Creating community partnerships
Organisations delivering sport and physical activity are often ideally placed to help address issues and challenges faced by their local community. However, they often lack the resources, expertise, or access to do this.
Developing partnerships with relevant local organisations can better position community sport organisations to reach those most in need, offer them the health and wider social benefits of being active, and support their own sustainability. Ultimately, these local connections help address inequalities and enable organisations and their communities to thrive.
Being active, especially within a club or group setting, can have lots of benefits for individuals and their communities, including:
- Put your organisation at the heart of your community.
- Partnerships, and what can be achieved through them, can raise your organisation’s profile locally, develop your reputation, and create new opportunities like community referrals.
- Increase participation and opportunities to be active.
- A more connected approach can increase participation by using the knowledge, networks, or resources of a partner to engage more people with your offer in ways that suit them.
- This helps ensure your participants reflect your local community, making your organisation feel welcoming and accessible for everyone. Watch our video exploring the relationship between Belong Nottingham and Beeston Hockey Club for a real-life example.
- Create a wider, more diverse pool of volunteers.
- Partnerships can help you increase volunteer numbers through access to a wider pool of people from different backgrounds who might want to get involved.
- This creates greater diversity of thought, brings in different skills and lived experiences and ensures your volunteer workforce, like your participants, reflects your community and its needs.
- Support financial sustainability.
- Community partnerships can aid income generation through increased sponsorship opportunities or revenue from new participants – however, affordability for the people you’re working with should be considered.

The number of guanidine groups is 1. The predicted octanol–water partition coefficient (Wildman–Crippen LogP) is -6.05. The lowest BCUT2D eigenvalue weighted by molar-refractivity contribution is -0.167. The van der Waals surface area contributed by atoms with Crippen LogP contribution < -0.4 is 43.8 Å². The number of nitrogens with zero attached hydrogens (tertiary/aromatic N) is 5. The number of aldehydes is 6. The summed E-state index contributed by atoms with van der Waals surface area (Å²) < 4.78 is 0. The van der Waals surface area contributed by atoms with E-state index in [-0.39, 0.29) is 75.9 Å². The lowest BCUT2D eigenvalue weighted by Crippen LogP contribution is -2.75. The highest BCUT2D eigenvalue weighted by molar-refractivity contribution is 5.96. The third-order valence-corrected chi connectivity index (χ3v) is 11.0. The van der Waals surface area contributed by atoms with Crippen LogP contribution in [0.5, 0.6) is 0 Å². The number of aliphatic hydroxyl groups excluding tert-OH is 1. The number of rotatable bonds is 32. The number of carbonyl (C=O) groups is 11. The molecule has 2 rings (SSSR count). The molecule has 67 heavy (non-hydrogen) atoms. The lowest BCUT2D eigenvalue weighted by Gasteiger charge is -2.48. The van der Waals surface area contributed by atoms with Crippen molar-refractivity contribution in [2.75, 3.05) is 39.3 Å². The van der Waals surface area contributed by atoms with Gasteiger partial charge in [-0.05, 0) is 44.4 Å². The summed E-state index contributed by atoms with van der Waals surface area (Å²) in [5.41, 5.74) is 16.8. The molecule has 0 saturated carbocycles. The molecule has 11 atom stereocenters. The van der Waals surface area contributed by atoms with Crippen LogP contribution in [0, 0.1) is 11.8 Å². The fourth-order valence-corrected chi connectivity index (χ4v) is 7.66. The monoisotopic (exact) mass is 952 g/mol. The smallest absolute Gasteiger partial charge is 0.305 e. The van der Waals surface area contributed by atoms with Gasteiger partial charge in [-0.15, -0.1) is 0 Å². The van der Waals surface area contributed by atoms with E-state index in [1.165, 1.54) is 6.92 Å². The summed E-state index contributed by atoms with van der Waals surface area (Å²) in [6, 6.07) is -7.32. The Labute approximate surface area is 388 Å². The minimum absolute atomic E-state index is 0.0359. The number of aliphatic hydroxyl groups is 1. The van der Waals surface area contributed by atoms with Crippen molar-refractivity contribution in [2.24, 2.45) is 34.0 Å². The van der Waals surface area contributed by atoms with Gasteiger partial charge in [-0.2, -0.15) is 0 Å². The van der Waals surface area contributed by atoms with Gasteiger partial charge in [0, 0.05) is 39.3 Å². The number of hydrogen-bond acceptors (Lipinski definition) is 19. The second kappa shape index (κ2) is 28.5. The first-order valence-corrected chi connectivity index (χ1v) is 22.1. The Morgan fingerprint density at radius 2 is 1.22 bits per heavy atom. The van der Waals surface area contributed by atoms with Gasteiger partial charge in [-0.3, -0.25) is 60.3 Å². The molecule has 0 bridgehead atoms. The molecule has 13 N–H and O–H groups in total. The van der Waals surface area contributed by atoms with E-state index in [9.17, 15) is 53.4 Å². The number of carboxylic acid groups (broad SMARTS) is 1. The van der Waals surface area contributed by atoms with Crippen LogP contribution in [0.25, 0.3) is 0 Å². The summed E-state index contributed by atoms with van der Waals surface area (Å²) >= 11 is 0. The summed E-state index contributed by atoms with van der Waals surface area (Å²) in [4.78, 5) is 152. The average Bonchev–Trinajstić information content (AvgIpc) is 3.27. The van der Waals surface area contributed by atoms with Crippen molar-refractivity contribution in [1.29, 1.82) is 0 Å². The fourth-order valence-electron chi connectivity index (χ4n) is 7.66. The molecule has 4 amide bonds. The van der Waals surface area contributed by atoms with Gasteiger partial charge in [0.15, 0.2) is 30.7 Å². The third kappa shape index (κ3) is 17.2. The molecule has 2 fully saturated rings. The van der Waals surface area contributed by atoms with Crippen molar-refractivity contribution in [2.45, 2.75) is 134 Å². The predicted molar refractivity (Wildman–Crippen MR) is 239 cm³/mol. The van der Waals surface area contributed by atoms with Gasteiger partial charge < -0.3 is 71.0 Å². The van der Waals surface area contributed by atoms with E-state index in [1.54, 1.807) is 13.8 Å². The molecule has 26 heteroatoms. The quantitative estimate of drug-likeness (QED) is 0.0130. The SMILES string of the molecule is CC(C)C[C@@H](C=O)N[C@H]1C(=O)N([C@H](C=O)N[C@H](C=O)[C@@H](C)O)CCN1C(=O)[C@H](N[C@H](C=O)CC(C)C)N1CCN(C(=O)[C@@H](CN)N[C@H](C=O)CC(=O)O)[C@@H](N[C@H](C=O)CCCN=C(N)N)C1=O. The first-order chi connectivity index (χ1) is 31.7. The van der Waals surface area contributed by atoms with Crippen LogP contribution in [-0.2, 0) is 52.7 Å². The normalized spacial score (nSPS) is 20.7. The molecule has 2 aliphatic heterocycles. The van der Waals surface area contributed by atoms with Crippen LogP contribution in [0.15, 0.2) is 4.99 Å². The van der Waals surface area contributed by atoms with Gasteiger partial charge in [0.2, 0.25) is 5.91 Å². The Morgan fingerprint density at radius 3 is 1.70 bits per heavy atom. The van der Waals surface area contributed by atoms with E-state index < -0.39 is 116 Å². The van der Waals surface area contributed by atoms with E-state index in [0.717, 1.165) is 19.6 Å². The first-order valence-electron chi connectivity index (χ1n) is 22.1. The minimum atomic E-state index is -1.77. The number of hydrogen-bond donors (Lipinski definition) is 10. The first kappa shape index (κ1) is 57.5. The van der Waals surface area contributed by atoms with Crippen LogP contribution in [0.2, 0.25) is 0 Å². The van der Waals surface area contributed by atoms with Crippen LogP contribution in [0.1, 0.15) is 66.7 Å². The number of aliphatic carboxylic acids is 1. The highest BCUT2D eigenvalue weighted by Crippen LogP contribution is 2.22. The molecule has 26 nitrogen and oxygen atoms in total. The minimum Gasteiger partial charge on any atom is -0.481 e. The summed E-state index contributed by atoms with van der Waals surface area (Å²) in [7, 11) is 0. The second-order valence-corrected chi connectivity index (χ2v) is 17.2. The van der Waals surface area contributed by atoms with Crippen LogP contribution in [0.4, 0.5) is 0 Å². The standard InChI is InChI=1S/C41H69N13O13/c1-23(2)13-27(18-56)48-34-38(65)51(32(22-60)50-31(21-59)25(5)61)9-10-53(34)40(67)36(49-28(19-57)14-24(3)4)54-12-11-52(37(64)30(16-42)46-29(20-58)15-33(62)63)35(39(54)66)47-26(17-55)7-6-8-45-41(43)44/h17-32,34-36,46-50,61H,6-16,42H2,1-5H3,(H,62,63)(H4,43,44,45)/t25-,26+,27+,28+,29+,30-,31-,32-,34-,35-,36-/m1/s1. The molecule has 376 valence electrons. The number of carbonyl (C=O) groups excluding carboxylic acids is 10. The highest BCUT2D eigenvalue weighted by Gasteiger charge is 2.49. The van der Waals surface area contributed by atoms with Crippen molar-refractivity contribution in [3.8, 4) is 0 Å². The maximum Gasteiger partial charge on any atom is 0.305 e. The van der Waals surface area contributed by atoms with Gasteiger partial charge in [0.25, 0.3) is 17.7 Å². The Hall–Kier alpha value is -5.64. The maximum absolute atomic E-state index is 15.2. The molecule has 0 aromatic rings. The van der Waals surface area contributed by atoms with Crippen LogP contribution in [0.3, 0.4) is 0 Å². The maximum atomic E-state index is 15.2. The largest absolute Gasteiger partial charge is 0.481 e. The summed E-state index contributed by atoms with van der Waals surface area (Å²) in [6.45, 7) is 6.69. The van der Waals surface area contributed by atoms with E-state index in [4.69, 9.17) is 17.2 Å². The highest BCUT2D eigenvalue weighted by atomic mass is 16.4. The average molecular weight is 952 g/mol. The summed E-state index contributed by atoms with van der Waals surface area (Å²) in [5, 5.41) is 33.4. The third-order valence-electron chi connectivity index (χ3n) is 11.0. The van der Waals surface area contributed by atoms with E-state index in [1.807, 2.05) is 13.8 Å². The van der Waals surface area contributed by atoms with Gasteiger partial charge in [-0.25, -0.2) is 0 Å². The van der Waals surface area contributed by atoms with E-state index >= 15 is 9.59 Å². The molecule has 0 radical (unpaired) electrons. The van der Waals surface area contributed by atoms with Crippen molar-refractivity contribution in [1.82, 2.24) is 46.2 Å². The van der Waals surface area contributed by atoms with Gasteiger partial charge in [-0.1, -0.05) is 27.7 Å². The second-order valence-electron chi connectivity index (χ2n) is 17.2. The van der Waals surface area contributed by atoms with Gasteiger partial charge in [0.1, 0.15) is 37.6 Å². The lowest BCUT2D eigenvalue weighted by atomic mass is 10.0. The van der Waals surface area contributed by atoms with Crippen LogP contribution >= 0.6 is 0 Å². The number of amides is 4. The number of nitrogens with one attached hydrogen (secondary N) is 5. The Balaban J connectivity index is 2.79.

- Make the most of local places and spaces.
- Partners might offer access to different venues or have insight about the spaces where different groups of people spend time, helping you take your offer to them.
Steps to developing community partnerships
Organisations can consider the below steps when developing community partnerships, to help ensure their success.
At this point, also consider whether your culture and values align with your desired partnership outcomes. For example, if you want to attract new people, you will need to ensure your organisation is welcoming and friendly. Also consider what you’re looking for in a partner, such as their culture, values, practices and purpose, and the kind of working relationship you want to develop. Overall, this isn’t about being the best or most competitive – it’s about doing good for your shared community.
- What your partner/s get from working with you?
- What you get from working with your partner/s?
- Is there anything different you want to explore with existing partners?
- Do your partners’ values align with your organisation’s? Is there anything you are committed to internally, which your partners are not?
Defining these things for any existing partnerships will help you review existing relationships but also determine what you are looking for in new partners. If you don’t have partners already, you can consider the above in relation to potential partners as you research them.
- Organisations working with specific audiences (e.g. older people, women and girls etc).
- Schools and other educational establishments.
- Community groups or voluntary sector organisations.
- Other clubs (including professional) or activity providers.
- Facility providers.
- Local authorities.
- Select someone with enough time at your organisation to be the main point of contact for a new partner, to help build consistency and trust.
- Take time to do research. Get to know more about their organisation, what they do, what they stand for, and if they already support any community causes. Also try to identify the right person to speak to and make direct contact with them if possible.
- Think back to step 2 of the process and make sure you can clearly state what you’re looking for from the organisation and why, but also what you can offer in return.
- Try to ensure they recognise the important role that sport and physical activity can play. If relevant, highlight the ways that this can support their organisation’s own priorities.
- Be open and willing to answer questions about your organisation. Potential partners may know very little about your offer and operations, so make sure anyone involved in discussions from your organisation is ready to answer any questions.
After your initial contact, potential partners might need time to consider your proposal. If the outcome is positive, regardless of the nature of the partnership, it’s important that the next step is to work together to plan the partnership’s development, including:
- Defining a mutually beneficial purpose and goals, and agreeing on core values and priorities.
- Co-designing the partnership approach and ensuring this is not one-way or transactional.
- Defining ways of working that are flexible and can evolve and develop over time, to ensure the needs of both organisations are met.
- Defining how you will determine if your partnership has been successful for both organisations, including timelines for tracking progress.